Researchers Robert Henson at Carrington and Marty Draper at Brookings along with USDA’s Gulya, have spent the last several years perfecting the disease inoculation and misting systems. “We are feeling a lot more confident with what we are doing,” says Henson. “There is a significant learning curve in this kind of testing system and we have worked out most of the ‘bugs.’ We now have data which shows there are hybrid differences. It has also allowed us to identify new breeding material that is consistently below the resistant checks.”



This year the plot at Brookings was severely damaged at the seedling stage and had to be destroyed. So that means just one misting location with results in 2004. But the Langdon, N.D. performance trial had a large amount of head rot through natural infection. Comparing the results of the two sites clearly points out that the misting site location is a ‘worst case scenario.’ Of 15 commercial hybrids that were in both locations, only one hybrid had more disease in Langdon than Carrington. Head rot averaged 62% at Carrington and 35% at Langdon across common hybrids.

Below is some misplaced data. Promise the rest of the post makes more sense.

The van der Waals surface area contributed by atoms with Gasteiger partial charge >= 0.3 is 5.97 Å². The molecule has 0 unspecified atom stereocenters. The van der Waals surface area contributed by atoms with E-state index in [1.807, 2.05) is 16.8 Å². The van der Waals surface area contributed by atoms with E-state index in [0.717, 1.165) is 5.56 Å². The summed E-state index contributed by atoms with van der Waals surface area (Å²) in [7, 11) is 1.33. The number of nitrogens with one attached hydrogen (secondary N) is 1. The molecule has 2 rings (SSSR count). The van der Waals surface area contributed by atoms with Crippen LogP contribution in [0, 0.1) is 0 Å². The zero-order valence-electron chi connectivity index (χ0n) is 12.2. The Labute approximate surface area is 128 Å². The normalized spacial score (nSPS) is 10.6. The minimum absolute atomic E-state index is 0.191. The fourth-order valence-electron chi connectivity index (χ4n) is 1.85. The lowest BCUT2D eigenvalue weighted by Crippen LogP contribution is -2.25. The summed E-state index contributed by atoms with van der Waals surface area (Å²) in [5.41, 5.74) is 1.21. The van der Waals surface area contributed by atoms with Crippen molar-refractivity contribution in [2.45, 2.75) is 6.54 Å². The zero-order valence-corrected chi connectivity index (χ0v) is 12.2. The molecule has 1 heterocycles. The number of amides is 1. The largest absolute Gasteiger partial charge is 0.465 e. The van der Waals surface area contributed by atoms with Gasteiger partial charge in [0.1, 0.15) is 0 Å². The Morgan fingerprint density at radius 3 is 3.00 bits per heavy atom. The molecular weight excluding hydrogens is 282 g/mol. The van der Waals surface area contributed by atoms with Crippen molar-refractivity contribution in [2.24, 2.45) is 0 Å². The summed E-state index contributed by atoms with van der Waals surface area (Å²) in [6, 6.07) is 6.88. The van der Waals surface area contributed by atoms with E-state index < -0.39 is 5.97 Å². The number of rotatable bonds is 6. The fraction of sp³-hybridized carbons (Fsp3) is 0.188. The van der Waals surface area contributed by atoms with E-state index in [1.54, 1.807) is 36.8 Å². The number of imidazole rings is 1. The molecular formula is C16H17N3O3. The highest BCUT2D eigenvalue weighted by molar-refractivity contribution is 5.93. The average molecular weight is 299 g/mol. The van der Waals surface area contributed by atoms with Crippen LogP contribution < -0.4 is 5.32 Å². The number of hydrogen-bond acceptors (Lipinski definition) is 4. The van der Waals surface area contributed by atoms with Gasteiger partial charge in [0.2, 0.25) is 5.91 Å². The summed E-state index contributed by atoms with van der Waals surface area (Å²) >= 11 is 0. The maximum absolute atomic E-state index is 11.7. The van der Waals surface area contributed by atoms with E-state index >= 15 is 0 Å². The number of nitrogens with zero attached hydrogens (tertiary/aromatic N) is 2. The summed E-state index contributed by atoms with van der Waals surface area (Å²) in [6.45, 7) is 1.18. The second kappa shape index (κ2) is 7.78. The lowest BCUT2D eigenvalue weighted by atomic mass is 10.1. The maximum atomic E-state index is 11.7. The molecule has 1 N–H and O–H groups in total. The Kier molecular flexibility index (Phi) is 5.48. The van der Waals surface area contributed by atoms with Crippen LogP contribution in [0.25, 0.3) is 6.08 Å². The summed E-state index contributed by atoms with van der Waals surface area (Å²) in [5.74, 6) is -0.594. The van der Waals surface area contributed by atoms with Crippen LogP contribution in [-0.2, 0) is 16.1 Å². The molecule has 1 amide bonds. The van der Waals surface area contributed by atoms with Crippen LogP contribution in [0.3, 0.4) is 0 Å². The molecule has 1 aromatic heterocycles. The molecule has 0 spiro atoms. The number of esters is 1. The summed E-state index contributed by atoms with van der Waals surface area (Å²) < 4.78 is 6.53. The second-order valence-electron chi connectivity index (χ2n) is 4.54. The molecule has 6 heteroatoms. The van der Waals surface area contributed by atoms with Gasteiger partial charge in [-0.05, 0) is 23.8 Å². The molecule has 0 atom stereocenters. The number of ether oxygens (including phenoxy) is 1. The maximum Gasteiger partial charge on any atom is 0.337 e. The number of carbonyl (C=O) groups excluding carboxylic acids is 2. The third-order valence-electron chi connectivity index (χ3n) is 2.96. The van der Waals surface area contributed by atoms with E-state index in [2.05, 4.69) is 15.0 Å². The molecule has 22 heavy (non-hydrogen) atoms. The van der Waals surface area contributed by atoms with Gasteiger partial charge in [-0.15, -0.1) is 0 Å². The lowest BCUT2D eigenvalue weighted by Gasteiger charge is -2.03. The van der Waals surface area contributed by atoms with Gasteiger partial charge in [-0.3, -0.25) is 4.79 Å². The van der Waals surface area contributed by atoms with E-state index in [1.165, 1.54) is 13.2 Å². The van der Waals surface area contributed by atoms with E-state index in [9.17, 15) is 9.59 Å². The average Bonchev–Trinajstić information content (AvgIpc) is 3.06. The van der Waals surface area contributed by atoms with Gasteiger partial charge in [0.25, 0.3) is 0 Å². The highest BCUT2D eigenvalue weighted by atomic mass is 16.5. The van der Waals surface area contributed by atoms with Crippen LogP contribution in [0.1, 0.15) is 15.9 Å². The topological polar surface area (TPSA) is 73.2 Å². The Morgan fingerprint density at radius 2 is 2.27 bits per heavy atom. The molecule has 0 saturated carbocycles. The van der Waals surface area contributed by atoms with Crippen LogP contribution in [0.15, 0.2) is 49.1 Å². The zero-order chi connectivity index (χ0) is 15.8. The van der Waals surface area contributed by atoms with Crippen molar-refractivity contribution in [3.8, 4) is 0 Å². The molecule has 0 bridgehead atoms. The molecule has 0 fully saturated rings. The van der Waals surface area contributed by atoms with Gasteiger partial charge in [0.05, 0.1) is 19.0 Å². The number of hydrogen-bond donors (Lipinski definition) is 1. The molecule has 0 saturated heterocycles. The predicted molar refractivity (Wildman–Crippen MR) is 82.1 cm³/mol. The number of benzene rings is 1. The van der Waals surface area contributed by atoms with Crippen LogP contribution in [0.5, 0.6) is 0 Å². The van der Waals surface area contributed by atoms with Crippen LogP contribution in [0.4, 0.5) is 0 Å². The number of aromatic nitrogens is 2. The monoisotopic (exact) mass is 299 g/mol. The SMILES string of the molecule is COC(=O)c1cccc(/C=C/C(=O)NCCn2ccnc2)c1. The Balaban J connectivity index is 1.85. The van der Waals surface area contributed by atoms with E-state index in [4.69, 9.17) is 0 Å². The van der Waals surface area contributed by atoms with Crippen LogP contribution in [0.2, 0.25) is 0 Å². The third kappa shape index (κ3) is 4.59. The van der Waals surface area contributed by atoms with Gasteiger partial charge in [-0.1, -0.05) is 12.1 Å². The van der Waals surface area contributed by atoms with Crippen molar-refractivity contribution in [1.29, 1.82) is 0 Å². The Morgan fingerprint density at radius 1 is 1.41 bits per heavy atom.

The graph provides comparisons between the two locations. It is noteworthy to point out that one commercial hybrid had 21% infection at Carrington and 17% at Langdon. This hybrid has consistently had low levels of disease in previous year tests at Carrington, according to Henson. He further points out that the entry with the lowest disease incidence in 2004 was an experimental confection hybrid. “This is a good indication that the breeders are making good progress. We just have to be able to reliably quantify it,” says Gulya.



Plans for the future



It is going to be important for farmers to see a hybrid rating system in the very near future says Stan Buxa, a member of the NSA board of directors and a farmer near Harvey N.D. “We as farmers are already making judgments and comparisons on what we are seeing in the fields. We need scientific data to either support or reject our observations,” says Buxa.